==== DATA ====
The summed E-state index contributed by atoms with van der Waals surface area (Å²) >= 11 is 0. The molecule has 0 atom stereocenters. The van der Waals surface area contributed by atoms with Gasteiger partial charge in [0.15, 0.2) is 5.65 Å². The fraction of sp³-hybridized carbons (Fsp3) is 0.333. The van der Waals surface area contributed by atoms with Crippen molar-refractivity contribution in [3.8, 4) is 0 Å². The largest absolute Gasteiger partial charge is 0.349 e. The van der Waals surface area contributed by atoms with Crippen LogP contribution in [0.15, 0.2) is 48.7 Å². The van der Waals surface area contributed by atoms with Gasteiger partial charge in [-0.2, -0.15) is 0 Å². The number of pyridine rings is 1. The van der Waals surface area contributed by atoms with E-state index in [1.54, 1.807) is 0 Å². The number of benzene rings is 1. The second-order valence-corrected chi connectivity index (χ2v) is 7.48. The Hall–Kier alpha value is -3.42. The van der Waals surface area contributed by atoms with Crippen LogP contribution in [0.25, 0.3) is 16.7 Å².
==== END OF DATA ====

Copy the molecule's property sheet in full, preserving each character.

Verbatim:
The summed E-state index contributed by atoms with van der Waals surface area (Å²) >= 11 is 0. The molecule has 0 atom stereocenters. The van der Waals surface area contributed by atoms with Gasteiger partial charge in [0.15, 0.2) is 5.65 Å². The fraction of sp³-hybridized carbons (Fsp3) is 0.333. The van der Waals surface area contributed by atoms with Crippen molar-refractivity contribution in [3.8, 4) is 0 Å². The largest absolute Gasteiger partial charge is 0.349 e. The van der Waals surface area contributed by atoms with Crippen LogP contribution in [0.15, 0.2) is 48.7 Å². The van der Waals surface area contributed by atoms with Gasteiger partial charge in [-0.2, -0.15) is 0 Å². The number of pyridine rings is 1. The van der Waals surface area contributed by atoms with E-state index in [1.54, 1.807) is 0 Å². The number of benzene rings is 1. The second-order valence-corrected chi connectivity index (χ2v) is 7.48. The Hall–Kier alpha value is -3.42. The van der Waals surface area contributed by atoms with Crippen LogP contribution in [0.25, 0.3) is 16.7 Å².